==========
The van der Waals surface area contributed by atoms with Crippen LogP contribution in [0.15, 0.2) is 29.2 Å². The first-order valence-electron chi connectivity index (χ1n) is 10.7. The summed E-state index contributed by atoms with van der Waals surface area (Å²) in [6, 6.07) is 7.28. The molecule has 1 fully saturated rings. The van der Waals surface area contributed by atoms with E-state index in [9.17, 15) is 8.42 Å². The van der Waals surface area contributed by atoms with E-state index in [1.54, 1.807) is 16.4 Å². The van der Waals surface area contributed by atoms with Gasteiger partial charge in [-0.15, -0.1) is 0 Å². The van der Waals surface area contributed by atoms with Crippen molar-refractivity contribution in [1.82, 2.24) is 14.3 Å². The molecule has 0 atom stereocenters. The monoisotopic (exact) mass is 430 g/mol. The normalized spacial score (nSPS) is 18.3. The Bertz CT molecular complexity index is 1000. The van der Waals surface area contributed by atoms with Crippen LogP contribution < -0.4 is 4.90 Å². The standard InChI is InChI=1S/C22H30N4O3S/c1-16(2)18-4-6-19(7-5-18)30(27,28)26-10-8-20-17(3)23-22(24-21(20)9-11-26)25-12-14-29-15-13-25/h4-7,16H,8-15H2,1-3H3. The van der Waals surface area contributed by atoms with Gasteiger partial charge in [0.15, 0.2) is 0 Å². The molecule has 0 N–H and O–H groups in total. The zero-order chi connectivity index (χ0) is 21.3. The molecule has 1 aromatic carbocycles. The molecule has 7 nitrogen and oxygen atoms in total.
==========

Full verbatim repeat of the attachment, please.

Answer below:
The van der Waals surface area contributed by atoms with Crippen LogP contribution in [0.15, 0.2) is 29.2 Å². The first-order valence-electron chi connectivity index (χ1n) is 10.7. The summed E-state index contributed by atoms with van der Waals surface area (Å²) in [6, 6.07) is 7.28. The molecule has 1 fully saturated rings. The van der Waals surface area contributed by atoms with E-state index in [9.17, 15) is 8.42 Å². The van der Waals surface area contributed by atoms with E-state index in [1.54, 1.807) is 16.4 Å². The van der Waals surface area contributed by atoms with Gasteiger partial charge in [-0.15, -0.1) is 0 Å². The van der Waals surface area contributed by atoms with Crippen molar-refractivity contribution in [1.82, 2.24) is 14.3 Å². The molecule has 0 atom stereocenters. The monoisotopic (exact) mass is 430 g/mol. The normalized spacial score (nSPS) is 18.3. The Bertz CT molecular complexity index is 1000. The van der Waals surface area contributed by atoms with Crippen LogP contribution < -0.4 is 4.90 Å². The standard InChI is InChI=1S/C22H30N4O3S/c1-16(2)18-4-6-19(7-5-18)30(27,28)26-10-8-20-17(3)23-22(24-21(20)9-11-26)25-12-14-29-15-13-25/h4-7,16H,8-15H2,1-3H3. The van der Waals surface area contributed by atoms with Gasteiger partial charge in [0.15, 0.2) is 0 Å². The molecule has 0 N–H and O–H groups in total. The zero-order chi connectivity index (χ0) is 21.3. The molecule has 1 aromatic carbocycles. The molecule has 7 nitrogen and oxygen atoms in total.